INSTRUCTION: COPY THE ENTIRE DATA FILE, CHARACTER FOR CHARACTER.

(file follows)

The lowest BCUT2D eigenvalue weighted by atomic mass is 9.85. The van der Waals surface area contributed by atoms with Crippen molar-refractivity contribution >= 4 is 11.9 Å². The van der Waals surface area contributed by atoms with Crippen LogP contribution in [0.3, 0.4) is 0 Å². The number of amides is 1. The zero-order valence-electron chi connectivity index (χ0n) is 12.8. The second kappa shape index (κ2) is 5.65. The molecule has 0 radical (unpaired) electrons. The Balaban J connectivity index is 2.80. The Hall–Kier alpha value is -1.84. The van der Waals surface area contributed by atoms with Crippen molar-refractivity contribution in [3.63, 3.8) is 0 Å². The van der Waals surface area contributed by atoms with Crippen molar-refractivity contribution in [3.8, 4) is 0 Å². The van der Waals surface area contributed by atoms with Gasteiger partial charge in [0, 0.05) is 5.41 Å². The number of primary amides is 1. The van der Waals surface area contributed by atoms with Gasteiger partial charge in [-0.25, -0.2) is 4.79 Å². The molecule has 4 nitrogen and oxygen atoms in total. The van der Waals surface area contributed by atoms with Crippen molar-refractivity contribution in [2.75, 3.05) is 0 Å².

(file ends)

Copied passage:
The lowest BCUT2D eigenvalue weighted by atomic mass is 9.85. The van der Waals surface area contributed by atoms with Crippen molar-refractivity contribution >= 4 is 11.9 Å². The van der Waals surface area contributed by atoms with Crippen LogP contribution in [0.3, 0.4) is 0 Å². The number of amides is 1. The zero-order valence-electron chi connectivity index (χ0n) is 12.8. The second kappa shape index (κ2) is 5.65. The molecule has 0 radical (unpaired) electrons. The Balaban J connectivity index is 2.80. The Hall–Kier alpha value is -1.84. The van der Waals surface area contributed by atoms with Crippen molar-refractivity contribution in [3.63, 3.8) is 0 Å². The van der Waals surface area contributed by atoms with Crippen molar-refractivity contribution in [3.8, 4) is 0 Å². The van der Waals surface area contributed by atoms with Gasteiger partial charge in [0, 0.05) is 5.41 Å². The number of primary amides is 1. The van der Waals surface area contributed by atoms with Gasteiger partial charge in [-0.25, -0.2) is 4.79 Å². The molecule has 4 nitrogen and oxygen atoms in total. The van der Waals surface area contributed by atoms with Crippen molar-refractivity contribution in [2.75, 3.05) is 0 Å².